Seventh Grade, Microbiology Science Projects (6 results)

Microorganisms are all around us, with an amazing diversity of adaptations. They were the first life on Earth, and their relatively recent discovery in extreme environments—like hot springs, ocean vents, and polar ice—illustrates how tenaciously they've evolved and survived. Microbiology gives us insights into evolution, disease, and even the mechanisms of our own cells.

Science Fair Project Idea
Bacteria are powerful little creatures. They can dispose of contaminants, make us sick and did you know they can even generate electricity? In devices, called microbial fuel cells (MFC) they can extract electrons from their food sources such as organic materials and feed them into an electrical circuit to generate power. This way they can even turn plain soil into a source of energy! Does it matter though what kind of food the bacteria "eat"? Find out how bacteria grow in a microbial fuel cell… Read more
Science Fair Project Idea
Crown gall is a plant disease caused by the soil bacterium Agrobacterium tumefaciens. This project uses tomato plants to investigate whether garlic extract can prevent crown gall infection. Read more
Science Fair Project Idea
This project uses liquid cultures and agar plates to investigate the effects of different concentrations of a food preservative on microbial growth. Read more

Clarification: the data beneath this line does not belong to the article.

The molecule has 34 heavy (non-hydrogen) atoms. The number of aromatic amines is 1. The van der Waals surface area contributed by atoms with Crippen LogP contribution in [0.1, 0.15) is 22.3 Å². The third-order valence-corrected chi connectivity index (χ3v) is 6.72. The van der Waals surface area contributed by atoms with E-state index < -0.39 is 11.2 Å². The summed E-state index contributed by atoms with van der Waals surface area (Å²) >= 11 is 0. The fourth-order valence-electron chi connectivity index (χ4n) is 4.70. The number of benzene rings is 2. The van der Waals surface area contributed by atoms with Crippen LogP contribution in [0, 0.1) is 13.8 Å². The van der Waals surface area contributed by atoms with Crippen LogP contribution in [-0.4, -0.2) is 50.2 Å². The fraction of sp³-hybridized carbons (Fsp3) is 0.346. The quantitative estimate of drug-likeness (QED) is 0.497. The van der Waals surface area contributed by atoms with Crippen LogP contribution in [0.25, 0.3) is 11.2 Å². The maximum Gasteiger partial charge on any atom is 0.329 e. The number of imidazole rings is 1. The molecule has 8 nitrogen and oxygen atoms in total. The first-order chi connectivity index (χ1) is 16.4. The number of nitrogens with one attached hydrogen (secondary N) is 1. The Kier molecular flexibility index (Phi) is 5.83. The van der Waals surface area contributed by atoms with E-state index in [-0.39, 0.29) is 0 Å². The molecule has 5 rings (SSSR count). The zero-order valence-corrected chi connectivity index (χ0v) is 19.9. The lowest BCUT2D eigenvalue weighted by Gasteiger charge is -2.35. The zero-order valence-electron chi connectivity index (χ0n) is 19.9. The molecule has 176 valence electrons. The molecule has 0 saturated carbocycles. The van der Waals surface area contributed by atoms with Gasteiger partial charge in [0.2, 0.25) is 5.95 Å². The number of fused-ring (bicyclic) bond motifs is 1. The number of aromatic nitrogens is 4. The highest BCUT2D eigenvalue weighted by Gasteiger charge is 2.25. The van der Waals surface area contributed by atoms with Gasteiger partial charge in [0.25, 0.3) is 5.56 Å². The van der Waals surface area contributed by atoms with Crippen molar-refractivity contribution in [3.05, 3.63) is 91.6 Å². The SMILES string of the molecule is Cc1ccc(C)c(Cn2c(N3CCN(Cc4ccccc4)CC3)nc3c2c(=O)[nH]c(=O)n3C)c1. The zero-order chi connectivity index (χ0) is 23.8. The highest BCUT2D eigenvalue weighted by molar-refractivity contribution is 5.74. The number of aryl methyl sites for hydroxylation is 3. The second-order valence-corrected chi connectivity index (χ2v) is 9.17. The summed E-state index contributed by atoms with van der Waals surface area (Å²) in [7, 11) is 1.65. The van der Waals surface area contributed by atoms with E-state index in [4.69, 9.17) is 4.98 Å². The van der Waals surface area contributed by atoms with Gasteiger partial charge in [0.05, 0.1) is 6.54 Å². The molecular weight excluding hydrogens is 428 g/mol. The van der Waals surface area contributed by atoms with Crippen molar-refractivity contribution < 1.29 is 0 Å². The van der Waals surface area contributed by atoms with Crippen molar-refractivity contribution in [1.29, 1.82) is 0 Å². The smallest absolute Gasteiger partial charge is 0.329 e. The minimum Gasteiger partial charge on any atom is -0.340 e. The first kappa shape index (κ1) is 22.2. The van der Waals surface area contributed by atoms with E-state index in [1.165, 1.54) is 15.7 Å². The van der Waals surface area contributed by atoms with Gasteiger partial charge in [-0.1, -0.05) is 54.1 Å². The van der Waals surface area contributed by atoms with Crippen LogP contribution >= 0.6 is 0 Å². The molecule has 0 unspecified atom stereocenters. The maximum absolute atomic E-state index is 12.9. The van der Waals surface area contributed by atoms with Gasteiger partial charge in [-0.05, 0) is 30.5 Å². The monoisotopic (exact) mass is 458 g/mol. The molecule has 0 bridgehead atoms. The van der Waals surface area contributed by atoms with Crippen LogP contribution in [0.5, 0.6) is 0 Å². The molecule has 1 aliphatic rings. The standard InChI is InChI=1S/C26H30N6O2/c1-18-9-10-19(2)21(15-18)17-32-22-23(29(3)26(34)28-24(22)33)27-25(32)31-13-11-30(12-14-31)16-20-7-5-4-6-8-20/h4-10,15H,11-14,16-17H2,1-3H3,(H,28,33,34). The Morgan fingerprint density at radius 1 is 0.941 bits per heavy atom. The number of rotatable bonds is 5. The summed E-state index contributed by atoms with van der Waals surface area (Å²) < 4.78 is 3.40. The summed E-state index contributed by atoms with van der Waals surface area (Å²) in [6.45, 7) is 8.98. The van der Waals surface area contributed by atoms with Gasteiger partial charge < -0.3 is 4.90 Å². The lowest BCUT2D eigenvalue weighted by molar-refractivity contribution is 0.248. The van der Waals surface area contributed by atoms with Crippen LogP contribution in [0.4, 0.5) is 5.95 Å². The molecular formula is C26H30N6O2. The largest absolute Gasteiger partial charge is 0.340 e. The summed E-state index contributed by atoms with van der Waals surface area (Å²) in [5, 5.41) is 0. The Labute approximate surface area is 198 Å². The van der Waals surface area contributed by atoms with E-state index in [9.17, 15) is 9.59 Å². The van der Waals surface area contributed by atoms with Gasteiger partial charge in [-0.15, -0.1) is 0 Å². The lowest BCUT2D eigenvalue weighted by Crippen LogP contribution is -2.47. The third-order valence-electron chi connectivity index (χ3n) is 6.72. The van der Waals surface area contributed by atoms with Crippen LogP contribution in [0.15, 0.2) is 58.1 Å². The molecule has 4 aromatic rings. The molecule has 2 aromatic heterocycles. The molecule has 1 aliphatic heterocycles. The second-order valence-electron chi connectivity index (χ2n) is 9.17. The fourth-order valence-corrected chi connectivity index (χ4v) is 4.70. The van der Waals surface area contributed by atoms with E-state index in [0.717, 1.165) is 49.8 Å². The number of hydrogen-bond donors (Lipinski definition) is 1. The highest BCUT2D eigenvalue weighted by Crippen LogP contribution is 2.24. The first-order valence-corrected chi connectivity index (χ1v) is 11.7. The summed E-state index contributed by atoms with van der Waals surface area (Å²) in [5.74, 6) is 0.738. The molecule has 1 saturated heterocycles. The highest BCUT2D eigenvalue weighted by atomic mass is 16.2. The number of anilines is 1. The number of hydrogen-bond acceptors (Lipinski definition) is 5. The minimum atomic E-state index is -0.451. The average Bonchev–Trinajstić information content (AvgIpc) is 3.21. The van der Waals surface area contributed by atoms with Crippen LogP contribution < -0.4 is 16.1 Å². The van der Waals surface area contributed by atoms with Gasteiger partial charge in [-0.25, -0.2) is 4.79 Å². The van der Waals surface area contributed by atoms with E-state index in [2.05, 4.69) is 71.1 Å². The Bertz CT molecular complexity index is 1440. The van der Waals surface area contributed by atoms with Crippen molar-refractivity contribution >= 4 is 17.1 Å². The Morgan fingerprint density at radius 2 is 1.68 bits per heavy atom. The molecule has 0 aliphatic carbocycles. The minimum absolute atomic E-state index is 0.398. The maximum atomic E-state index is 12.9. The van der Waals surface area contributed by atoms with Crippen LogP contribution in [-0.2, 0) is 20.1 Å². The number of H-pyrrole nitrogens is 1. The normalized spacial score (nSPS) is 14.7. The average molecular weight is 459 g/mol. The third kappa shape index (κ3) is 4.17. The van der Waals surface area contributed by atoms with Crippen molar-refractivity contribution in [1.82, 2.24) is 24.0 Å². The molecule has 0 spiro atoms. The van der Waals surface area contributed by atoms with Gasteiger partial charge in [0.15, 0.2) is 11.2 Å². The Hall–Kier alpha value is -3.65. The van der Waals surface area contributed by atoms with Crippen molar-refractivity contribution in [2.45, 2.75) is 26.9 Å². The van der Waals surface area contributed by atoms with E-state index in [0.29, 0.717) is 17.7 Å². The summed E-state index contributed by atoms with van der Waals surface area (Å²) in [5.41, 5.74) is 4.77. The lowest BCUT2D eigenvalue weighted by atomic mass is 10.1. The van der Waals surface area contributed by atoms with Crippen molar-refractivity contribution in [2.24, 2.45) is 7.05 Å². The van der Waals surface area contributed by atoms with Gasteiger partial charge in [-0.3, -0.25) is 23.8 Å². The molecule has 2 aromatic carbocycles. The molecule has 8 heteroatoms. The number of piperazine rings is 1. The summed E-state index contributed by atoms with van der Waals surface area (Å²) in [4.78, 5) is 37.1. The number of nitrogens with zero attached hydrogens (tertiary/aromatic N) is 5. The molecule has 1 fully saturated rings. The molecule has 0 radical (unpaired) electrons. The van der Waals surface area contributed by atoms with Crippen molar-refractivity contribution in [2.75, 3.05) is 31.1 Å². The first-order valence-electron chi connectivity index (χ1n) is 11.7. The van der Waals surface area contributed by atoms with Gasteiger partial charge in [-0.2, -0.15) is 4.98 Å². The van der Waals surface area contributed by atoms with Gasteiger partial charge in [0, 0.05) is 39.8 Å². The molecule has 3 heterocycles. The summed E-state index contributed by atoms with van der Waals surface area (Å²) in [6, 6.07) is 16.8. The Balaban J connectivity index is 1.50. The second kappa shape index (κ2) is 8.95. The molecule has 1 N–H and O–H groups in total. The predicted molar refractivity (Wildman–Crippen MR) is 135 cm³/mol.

Science Fair Project Idea
Have you heard that garlic powder is supposed to inhibit the growth of bacteria? Which do you think would make a better disinfectant: a solution of garlic powder or a solution of bleach? This project shows you a straightforward way to compare the effectiveness of different disinfectants (or other antimicrobial agents), by measuring zones of inhibition on a culture plate. Read more
Science Fair Project Idea
Microbes are everywhere in our environment, but for the most part they escape our notice. This project shows you how to safely culture and study common bacteria from your everyday surroundings. Read more
Science Fair Project Idea
There is nothing quite like the smell of fresh-baked bread to make your mouth water! As any baker can tell you, you cannot bake bread without yeast. Yeast actually eat sugar so that they can reproduce and make more yeast, and make bread dough rise. But can they use sugar substitutes to do this? In this science project you will get to investigate how well yeast grow with sugar substitutes as a food source. Pass the butter, please! Read more
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Free science fair projects.